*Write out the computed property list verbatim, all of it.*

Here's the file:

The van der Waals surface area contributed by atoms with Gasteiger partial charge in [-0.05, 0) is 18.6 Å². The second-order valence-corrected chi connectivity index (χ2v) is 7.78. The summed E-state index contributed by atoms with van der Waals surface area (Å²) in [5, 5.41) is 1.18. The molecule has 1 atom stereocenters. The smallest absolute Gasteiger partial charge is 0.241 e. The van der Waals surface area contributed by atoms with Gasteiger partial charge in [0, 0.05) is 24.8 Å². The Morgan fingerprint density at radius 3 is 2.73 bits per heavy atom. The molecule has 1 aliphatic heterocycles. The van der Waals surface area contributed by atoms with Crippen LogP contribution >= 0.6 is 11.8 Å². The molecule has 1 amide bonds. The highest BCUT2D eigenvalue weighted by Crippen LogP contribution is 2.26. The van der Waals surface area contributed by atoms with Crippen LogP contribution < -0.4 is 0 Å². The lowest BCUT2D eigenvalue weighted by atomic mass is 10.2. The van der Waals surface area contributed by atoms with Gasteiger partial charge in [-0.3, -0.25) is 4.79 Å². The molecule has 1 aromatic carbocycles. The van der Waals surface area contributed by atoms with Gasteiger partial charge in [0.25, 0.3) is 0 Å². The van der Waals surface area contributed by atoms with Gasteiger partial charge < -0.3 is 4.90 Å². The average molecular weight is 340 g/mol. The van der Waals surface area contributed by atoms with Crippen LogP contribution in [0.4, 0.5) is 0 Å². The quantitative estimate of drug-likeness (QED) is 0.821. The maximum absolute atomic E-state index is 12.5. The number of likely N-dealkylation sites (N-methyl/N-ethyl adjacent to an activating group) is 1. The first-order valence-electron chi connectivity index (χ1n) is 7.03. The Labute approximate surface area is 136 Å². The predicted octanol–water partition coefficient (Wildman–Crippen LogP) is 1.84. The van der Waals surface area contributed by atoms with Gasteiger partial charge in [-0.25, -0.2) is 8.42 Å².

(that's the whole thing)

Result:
The van der Waals surface area contributed by atoms with Gasteiger partial charge in [-0.05, 0) is 18.6 Å². The second-order valence-corrected chi connectivity index (χ2v) is 7.78. The summed E-state index contributed by atoms with van der Waals surface area (Å²) in [5, 5.41) is 1.18. The molecule has 1 atom stereocenters. The smallest absolute Gasteiger partial charge is 0.241 e. The van der Waals surface area contributed by atoms with Gasteiger partial charge in [0, 0.05) is 24.8 Å². The Morgan fingerprint density at radius 3 is 2.73 bits per heavy atom. The molecule has 1 aliphatic heterocycles. The van der Waals surface area contributed by atoms with Crippen LogP contribution >= 0.6 is 11.8 Å². The molecule has 1 amide bonds. The highest BCUT2D eigenvalue weighted by Crippen LogP contribution is 2.26. The van der Waals surface area contributed by atoms with Crippen LogP contribution < -0.4 is 0 Å². The lowest BCUT2D eigenvalue weighted by atomic mass is 10.2. The van der Waals surface area contributed by atoms with Gasteiger partial charge in [-0.3, -0.25) is 4.79 Å². The molecule has 1 aromatic carbocycles. The van der Waals surface area contributed by atoms with Gasteiger partial charge in [0.25, 0.3) is 0 Å². The van der Waals surface area contributed by atoms with Gasteiger partial charge < -0.3 is 4.90 Å². The average molecular weight is 340 g/mol. The van der Waals surface area contributed by atoms with Crippen LogP contribution in [0.4, 0.5) is 0 Å². The quantitative estimate of drug-likeness (QED) is 0.821. The maximum absolute atomic E-state index is 12.5. The number of likely N-dealkylation sites (N-methyl/N-ethyl adjacent to an activating group) is 1. The first-order valence-electron chi connectivity index (χ1n) is 7.03. The Labute approximate surface area is 136 Å². The predicted octanol–water partition coefficient (Wildman–Crippen LogP) is 1.84. The van der Waals surface area contributed by atoms with Gasteiger partial charge in [-0.25, -0.2) is 8.42 Å².